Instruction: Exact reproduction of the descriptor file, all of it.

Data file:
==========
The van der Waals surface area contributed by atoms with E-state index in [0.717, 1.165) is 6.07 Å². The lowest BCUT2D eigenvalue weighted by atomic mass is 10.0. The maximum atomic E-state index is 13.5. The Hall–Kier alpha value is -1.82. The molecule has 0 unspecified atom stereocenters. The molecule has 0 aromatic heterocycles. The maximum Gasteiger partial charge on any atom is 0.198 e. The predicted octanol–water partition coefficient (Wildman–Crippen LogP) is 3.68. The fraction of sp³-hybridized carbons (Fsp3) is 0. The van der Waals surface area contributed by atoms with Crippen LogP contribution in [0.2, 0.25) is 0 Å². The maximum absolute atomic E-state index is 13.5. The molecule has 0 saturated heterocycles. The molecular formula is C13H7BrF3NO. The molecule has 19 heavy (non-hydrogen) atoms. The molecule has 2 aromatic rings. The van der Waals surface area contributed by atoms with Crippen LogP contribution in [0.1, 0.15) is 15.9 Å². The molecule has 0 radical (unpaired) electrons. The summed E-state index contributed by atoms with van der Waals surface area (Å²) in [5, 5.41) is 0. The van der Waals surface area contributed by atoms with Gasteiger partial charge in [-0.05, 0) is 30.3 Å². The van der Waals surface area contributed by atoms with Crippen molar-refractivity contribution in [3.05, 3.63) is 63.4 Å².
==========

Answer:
The van der Waals surface area contributed by atoms with E-state index in [0.717, 1.165) is 6.07 Å². The lowest BCUT2D eigenvalue weighted by atomic mass is 10.0. The maximum atomic E-state index is 13.5. The Hall–Kier alpha value is -1.82. The molecule has 0 unspecified atom stereocenters. The molecule has 0 aromatic heterocycles. The maximum Gasteiger partial charge on any atom is 0.198 e. The predicted octanol–water partition coefficient (Wildman–Crippen LogP) is 3.68. The fraction of sp³-hybridized carbons (Fsp3) is 0. The van der Waals surface area contributed by atoms with Crippen LogP contribution in [0.2, 0.25) is 0 Å². The maximum absolute atomic E-state index is 13.5. The molecule has 0 saturated heterocycles. The molecular formula is C13H7BrF3NO. The molecule has 19 heavy (non-hydrogen) atoms. The molecule has 2 aromatic rings. The van der Waals surface area contributed by atoms with Crippen LogP contribution in [0.1, 0.15) is 15.9 Å². The molecule has 0 radical (unpaired) electrons. The summed E-state index contributed by atoms with van der Waals surface area (Å²) in [5, 5.41) is 0. The van der Waals surface area contributed by atoms with Gasteiger partial charge in [-0.05, 0) is 30.3 Å². The van der Waals surface area contributed by atoms with Crippen molar-refractivity contribution in [3.05, 3.63) is 63.4 Å².